Crime & Courts

Charlotte auto dealer pleads guilty to false loan charges

CHARLOTTE -- Louis F. Harrelson, one of Charlotte’s best known auto dealers, has agreed to plead guilty to aiding in the filing of false auto loan applications with financial institutions.

The 79-year-old Harrelson won’t likely spend any time behind bars. The plea deal with federal prosecutors calls for him to be placed on probation for two years. He’ll also have to pay a $50,000 fine and $1.19 million in restitution.

Harrelson also will have to resign from all management positions within the auto sales industry and not appear at any of the dealerships owned by him or his family during the term of his sentence, according to the plea agreement.

The charge and plea agreement were filed under seal in November. They were unsealed Monday.

Efforts to reach Harrelson for comment today were unsuccessful.

Last month, a federal grand jury indicted 10 people – most former employees of Harrelson auto dealerships – for conspiracy to commit mail, wire and bank fraud between January 1999 and July 2005.

The defendants were accused in the indictment of lying about some Harrelson customers’ ability to pay for vehicles by falsifying down payments, inflating buyers’ incomes and providing fake employment histories on loan applications – all to avoid losing a sale.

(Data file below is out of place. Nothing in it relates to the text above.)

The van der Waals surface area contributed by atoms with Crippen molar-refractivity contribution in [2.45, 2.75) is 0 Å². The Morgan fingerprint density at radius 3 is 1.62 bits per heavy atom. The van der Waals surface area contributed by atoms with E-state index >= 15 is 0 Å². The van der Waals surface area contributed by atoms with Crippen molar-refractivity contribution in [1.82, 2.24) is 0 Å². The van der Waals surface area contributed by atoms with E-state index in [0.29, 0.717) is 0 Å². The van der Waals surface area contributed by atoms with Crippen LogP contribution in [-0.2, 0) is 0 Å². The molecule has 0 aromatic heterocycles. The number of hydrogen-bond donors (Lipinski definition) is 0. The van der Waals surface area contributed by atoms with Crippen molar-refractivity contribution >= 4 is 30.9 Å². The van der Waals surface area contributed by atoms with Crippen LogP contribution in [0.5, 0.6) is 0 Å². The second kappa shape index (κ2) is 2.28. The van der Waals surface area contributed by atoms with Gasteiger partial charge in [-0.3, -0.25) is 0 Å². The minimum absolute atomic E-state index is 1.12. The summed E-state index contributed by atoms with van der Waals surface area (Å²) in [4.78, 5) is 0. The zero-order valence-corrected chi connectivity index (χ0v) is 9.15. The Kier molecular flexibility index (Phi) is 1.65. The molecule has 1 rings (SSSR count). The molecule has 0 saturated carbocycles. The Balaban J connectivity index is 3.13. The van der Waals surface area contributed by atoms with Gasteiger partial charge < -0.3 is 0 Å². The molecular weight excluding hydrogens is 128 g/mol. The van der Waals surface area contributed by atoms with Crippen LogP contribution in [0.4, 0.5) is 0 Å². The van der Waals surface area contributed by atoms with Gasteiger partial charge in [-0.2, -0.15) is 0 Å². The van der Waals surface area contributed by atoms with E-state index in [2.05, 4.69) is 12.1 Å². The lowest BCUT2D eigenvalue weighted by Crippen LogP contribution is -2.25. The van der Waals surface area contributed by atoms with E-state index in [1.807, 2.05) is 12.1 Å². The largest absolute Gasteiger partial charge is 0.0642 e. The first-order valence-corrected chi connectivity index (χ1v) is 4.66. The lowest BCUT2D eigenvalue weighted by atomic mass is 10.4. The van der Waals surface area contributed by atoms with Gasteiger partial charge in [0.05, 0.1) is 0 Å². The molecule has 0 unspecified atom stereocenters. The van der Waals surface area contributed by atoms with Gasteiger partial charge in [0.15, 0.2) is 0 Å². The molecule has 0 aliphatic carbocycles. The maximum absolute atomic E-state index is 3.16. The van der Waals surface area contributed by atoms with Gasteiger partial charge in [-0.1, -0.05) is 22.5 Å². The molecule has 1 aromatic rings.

Federal prosecutors say the fraudulent loans ultimately cost lending institutions more than $1.2 million. Most of those indicted worked in the finance departments of Harrelson’s dealerships, which have about 400 employees. If convicted, each defendant faces up to five years in prison and a $250.000 fine.

Louis F. Harrelson was named as “an unindicted co-conspirator” in the indictment.

“The philosophy of the Harrelson dealerships,” the indictment alleges, “was never let a customer leave the store without purchasing a vehicle.”

The indictment came three-and-a-half years after the FBI seized files from dealerships owned by Harrelson.

An informant said Harrelson was told by managers about fraudulent documents, according to an FBI search warrant affidavit filed in 2005. In interviews with the Observer that summer, Harrelson said he didn’t know of any wrongdoing by employees before the FBI raid.

Last month, following the indictment, Harrelson again told an Observer reporter that he didn’t know about any wrongdoing with auto loans until the federal investigation began.

“I don’t know anything,” Harrelson said. “I don’t know any more than you do.”

-- The Charlotte Observer